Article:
As I See it on the Land – March 2022


No other word describes the mess of fallen trees caused by storm Eunice yesterday.
Even today as I write more trees are succumbing to the strong wind that has followed after the main blow, which obviously weakened them. The wind swept across the open marshland and funnelled into the field close to the farm taking down several 90ft black poplars which crashed across the ditch into the neighbours. Today three trees have lodged against one another in the garden, with a further two willows having toppled over behind the buildings. The loss of trees is making our home more exposed to the prevailing wind. The woodpeckers and little owls have lost their feeding and nesting trees.

I am not sure what we will do with all the timber that will result from this episode since we still have tonnes of wood waiting to be cut up into logs from 2019.

January was such a kind weather month that it enabled outdoor maintenance work to continue. We have tried to strengthen some of the woodland fences in an effort to deter the deer from living in the wheat later in the summer.

We replaced a rotten gate post and erected a smaller gate at Hogtub, which allowed us room to install another dog gate to help walkers who struggle with stiles. We are very concerned that people walk where ever they want irrespective of rights of way.

Under the new SFI (Sustainable Farm Incentive), of which we are one of less than a thousand farmers in the country who are currently signing up to the scheme, people will not be allowed access everywhere. The SFI is still being developed by DEFRA and they are communicating with farmers on its suitability and improvement. A lot of records are going to have to be kept with lots of rules. Whether it will work or not is yet to be decided. A business has got to be profitable to be sustainable or else it will not survive. The money offered to take part in the SFI is not enough to compensate for the loss of money taken from the old basic payment scheme, which is gradually being reduced to zero. It looks as if we will have to take close to 20 acres out of food production and plant seeds for the birds and the bees. Still trying to get clarification from DEFRA.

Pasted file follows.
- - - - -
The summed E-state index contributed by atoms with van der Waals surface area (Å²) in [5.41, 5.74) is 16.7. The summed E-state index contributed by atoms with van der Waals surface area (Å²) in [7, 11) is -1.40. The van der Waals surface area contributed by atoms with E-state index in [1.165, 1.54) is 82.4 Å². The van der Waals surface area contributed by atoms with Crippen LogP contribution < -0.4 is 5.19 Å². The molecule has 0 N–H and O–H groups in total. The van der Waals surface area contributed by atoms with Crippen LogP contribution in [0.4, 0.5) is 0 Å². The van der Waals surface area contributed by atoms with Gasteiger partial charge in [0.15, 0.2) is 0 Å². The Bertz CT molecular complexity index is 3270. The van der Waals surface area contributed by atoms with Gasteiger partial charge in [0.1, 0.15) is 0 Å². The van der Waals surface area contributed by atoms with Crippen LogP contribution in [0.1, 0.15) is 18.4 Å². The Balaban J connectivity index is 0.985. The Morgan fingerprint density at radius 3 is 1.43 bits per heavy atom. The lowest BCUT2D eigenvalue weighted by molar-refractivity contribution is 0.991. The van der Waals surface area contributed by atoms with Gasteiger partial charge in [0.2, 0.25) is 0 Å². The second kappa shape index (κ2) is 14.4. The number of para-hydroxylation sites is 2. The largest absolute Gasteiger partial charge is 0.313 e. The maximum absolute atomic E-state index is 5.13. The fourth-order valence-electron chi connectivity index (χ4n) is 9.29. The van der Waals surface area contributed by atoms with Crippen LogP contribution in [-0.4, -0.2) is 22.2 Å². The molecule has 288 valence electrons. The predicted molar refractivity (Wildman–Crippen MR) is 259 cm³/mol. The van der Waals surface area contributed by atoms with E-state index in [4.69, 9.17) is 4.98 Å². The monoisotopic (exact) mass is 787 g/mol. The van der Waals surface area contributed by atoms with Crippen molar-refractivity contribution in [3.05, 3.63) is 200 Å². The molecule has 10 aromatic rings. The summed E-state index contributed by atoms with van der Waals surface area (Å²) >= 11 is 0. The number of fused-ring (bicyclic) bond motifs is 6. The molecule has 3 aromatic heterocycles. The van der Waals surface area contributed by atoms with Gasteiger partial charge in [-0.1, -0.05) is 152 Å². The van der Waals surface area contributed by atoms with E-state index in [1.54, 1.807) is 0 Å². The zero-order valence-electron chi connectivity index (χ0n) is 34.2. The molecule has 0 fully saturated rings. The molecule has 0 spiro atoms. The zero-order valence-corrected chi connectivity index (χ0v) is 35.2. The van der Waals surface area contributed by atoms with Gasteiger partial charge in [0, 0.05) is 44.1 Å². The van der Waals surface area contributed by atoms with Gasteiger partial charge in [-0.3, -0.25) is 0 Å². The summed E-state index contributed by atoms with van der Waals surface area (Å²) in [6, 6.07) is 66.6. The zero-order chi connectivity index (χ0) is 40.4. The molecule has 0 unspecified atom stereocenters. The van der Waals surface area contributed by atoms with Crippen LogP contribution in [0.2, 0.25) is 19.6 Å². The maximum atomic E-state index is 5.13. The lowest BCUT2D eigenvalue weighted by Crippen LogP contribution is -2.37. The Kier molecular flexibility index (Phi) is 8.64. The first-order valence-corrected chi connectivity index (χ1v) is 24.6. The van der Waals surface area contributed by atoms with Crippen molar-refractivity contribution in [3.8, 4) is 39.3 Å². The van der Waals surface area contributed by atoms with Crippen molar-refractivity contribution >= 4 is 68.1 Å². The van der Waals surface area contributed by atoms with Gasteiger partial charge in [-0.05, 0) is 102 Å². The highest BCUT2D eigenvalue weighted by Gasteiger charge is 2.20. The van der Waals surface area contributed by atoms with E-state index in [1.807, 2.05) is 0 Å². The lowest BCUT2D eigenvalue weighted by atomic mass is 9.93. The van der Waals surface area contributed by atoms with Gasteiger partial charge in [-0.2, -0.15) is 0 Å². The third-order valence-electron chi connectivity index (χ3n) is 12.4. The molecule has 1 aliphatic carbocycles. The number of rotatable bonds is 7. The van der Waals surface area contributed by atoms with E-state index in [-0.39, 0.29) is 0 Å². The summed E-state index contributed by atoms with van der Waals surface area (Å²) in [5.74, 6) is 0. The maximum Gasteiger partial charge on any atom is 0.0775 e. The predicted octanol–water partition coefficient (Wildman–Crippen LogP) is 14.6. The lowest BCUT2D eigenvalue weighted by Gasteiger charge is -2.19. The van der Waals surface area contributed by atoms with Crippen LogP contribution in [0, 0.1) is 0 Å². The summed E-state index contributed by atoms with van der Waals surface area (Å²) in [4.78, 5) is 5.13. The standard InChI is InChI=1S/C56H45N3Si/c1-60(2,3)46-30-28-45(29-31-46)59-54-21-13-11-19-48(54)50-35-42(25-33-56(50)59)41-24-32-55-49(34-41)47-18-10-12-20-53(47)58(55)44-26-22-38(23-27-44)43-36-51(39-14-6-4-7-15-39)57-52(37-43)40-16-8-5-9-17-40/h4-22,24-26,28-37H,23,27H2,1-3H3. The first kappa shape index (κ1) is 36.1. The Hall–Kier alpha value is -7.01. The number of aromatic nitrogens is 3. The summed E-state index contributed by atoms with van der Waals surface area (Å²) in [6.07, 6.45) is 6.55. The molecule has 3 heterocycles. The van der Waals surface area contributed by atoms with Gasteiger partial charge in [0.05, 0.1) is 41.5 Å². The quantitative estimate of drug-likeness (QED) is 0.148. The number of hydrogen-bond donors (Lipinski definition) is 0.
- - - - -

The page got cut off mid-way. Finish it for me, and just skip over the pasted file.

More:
We have had some ewes grazing the stubbles for about a month, but they have been moved off at the moment.
Tractor work has been confined to hedge cutting which must be completed by the end of February. Fortunately, Mark finished the hedges on Ash Hill just before the B2067 road closure. The verges are taking a pounding from vehicles passing under the wet conditions. Don’t hold your breath too long if you expect the highways to rectify the damage.

Everyone is worrying about the cost of living. It comes as little surprise to anyone in business. Livestock prices are at an all time high for sheep and cattle, but in the doldrums for pig producers. All production costs (fuel, animal feed, chemicals etc.) are rocketing and many items are difficult to obtain. There is talk of empty supermarket shelves and we may have to look at what is really important in life. For example, are mobile phones, bottled water, a bottle of wine, or a can of beer, necessities, as against milk or chicken (both too cheap), bread, fresh fruit, meat and veg?

Just a short note from the Parish Council. The Queen’s Green Canopy is an opportunity to plant trees. The PC feels unable to plant more in Carters Field, due to past experience and the need to water and care for them for at least two years. However, if anyone wants to plant some on their own ground an application can be made to ABC through the PC. Planting is for next December. Anyone interested can get more information from the clerk or councillors.

The PC is still looking for volunteers to fill a vacancy.

Peter Sillibourne